Contact center implementations can be deployed using different strategies based on the requirements and the kind of implementation. Some of these implementation strategies are as below
  • Big Bang
  • Phased or Pilot or Incremental
  • Parallel

Big Bang

In this kind of deployment strategy, all the users move from one system to another at the same time on a given date. Some best practices are followed to make sure the process is seamless
  • The cutover date will be planned for a weekend
  • All pre-deployment (preparation, communication, UAT, SIT etc) and post-deployment (Smoke testing, regression, manual configurations etc) activities are performed during this cutover time
  • Old System will still be available but in read-only more.
This deployment strategy has its own advantages and disadvantages and may not be suitable for all the requirements. Advantages
  • Only one system at a given point of time for resources to work with
  • Everyone moves to the new system on the same day
  • Shortens implementation time.
  • Lower costs.
  • Training is needed on how to use the new system which is not a big change.
  • No confusion on what is going in and what is not as everything moves at the same time to the new system.
  1. High risk
  2. Many things can go wrong
  3. Small things can be overlooked as everyone involved is in rush.
  4. The learning curve is involved to understand the new system which may lead to issues if not properly learned.
  5. Failures in one system can cascade to other parts of the system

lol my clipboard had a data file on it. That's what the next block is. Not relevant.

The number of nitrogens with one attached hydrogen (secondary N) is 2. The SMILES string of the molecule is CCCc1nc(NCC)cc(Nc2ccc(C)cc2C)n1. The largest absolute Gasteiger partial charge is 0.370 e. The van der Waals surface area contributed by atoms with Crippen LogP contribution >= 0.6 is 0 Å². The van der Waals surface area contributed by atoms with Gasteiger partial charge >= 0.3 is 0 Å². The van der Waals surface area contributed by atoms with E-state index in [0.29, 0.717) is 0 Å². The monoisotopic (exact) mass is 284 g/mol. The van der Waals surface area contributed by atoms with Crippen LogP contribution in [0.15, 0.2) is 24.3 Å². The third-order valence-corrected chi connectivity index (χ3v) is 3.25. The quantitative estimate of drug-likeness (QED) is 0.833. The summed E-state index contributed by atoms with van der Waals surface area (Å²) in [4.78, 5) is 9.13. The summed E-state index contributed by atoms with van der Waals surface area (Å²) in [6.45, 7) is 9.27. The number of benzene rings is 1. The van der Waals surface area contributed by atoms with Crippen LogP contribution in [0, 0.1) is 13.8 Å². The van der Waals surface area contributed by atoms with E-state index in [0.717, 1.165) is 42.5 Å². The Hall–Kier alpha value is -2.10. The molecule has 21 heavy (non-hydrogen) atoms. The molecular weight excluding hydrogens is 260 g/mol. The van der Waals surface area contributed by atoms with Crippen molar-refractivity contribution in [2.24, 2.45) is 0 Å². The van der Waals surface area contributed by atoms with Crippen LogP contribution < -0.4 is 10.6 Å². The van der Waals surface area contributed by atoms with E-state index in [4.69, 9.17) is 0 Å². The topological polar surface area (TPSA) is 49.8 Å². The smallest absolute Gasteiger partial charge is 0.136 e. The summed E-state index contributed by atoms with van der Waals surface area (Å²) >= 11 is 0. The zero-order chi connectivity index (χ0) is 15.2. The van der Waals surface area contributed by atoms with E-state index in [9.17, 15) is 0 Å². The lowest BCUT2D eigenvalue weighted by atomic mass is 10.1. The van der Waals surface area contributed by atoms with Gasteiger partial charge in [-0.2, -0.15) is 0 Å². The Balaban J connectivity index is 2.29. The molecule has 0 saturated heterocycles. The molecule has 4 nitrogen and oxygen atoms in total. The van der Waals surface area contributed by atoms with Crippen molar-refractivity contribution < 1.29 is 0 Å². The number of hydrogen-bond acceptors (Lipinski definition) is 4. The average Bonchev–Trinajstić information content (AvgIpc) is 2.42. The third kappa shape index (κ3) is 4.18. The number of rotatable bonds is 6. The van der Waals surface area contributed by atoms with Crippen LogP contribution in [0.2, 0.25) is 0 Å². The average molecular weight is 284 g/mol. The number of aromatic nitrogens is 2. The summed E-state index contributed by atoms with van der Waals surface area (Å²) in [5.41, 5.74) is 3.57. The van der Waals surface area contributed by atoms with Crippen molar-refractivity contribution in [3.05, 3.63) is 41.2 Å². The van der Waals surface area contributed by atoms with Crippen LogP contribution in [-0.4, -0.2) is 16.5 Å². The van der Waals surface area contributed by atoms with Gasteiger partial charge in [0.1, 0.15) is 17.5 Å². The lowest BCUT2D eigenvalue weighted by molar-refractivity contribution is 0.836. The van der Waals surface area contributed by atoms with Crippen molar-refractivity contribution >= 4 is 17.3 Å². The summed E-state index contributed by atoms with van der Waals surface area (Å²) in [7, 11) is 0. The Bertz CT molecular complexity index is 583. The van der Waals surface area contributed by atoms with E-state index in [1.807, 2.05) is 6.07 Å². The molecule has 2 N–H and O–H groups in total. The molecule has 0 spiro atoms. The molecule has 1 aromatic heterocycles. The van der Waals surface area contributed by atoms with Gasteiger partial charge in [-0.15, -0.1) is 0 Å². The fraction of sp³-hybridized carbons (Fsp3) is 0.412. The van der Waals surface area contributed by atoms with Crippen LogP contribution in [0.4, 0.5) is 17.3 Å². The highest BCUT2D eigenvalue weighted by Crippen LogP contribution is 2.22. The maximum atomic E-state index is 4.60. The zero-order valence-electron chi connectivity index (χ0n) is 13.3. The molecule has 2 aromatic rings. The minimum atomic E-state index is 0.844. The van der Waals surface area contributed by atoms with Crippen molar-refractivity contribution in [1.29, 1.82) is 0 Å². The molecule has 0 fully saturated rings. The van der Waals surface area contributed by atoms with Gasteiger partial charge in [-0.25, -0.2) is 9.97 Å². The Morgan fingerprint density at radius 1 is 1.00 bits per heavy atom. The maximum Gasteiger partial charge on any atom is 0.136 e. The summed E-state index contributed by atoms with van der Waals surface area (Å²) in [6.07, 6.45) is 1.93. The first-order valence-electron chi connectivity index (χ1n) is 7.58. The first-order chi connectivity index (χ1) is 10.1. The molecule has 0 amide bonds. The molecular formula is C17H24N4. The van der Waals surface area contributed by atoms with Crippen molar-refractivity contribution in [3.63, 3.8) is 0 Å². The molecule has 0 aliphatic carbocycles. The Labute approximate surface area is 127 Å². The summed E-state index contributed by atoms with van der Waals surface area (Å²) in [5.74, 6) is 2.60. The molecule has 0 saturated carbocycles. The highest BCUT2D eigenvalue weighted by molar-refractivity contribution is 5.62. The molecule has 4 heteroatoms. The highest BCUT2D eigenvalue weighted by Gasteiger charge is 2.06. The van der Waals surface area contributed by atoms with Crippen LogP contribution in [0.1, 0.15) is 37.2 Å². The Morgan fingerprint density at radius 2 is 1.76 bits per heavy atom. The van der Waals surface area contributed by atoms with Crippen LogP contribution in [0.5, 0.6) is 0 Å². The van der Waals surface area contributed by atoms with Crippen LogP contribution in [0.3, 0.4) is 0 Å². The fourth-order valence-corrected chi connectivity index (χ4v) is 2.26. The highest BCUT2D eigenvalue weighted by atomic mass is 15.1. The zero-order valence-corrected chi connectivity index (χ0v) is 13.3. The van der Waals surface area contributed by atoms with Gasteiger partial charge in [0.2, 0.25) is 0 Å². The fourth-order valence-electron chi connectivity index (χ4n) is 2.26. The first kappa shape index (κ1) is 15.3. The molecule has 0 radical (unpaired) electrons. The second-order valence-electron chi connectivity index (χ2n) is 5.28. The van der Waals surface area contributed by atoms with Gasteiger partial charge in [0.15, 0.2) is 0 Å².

6. Testing may not be efficient.
  7. Performance and Productivity may degrade till every resource gets adjusted to the new system.
Scenarios where this can be considered
  • A small organization will less budget wants to replace their old system with a robust new system.
  • For a Single site or single business unit implementations

PHAsed OR pilot or incremental

In this kind of deployment strategy, small changes are made over an extended period of time and predefined planned entities will be moved as a phase. The rollout can be planned by Geography, Business Unit or Location. Advantages
  • Moderate Risk
  • Employees get time to learn the new System
  • Testing can be planned efficiently and effectively
  • Any cosmetic to small issues can be ball parked and worked on in upcoming releases.
  • Any feedback can be incorporated into this approach in the upcoming releases.
  • An early decision to go no go can be done.
  • A full implementation can take multiple phases and consume a huge amount of time.
  • Training may become difficult as this is complex and confusing.
  • Getting back to the old system becomes very difficult if required.
  • A state of continuous change may be disruptive in some scenarios.
  • Temporary bridges may be needed between old and new system so that the work continues.
Scenarios where this can be considered
  • Implementations involving multi-site or multiple business units.


In this approach, old and new systems will run in parallel and users get a chance to learn the new system while working on the old system. Once all the requirements are met, the switch will be made. Advantages
  • Least Risk
  • users learn new systems while working on the comfortable old system.
  • It is slower than a big bang but faster than the phased rollout
  • Higher costs as both new and old systems need to be maintained for some time till the new system and resources are mature.
  • Longer implementation time compared to Big Bang approach
  • Users may have to work on the same tasks on two different systems which is a pain and time-consuming,
  • The staff has an option so they may ignore the new system.
Scenarios where this can be considered
  • A larger organization with a huge number of transactions and a huge amount of data wants to move from legacy to a cloud system


  • Does the implementation cover a single site or multiple sites
  • Does the implementation covers a single business unit or multiple business units
  • Level or risk that is acceptable
  • Budget available
  • Bandwidth available
  • Influence of regulatory, compliance, acquisitions, new products introduction, and expenditure on the approach being taken.

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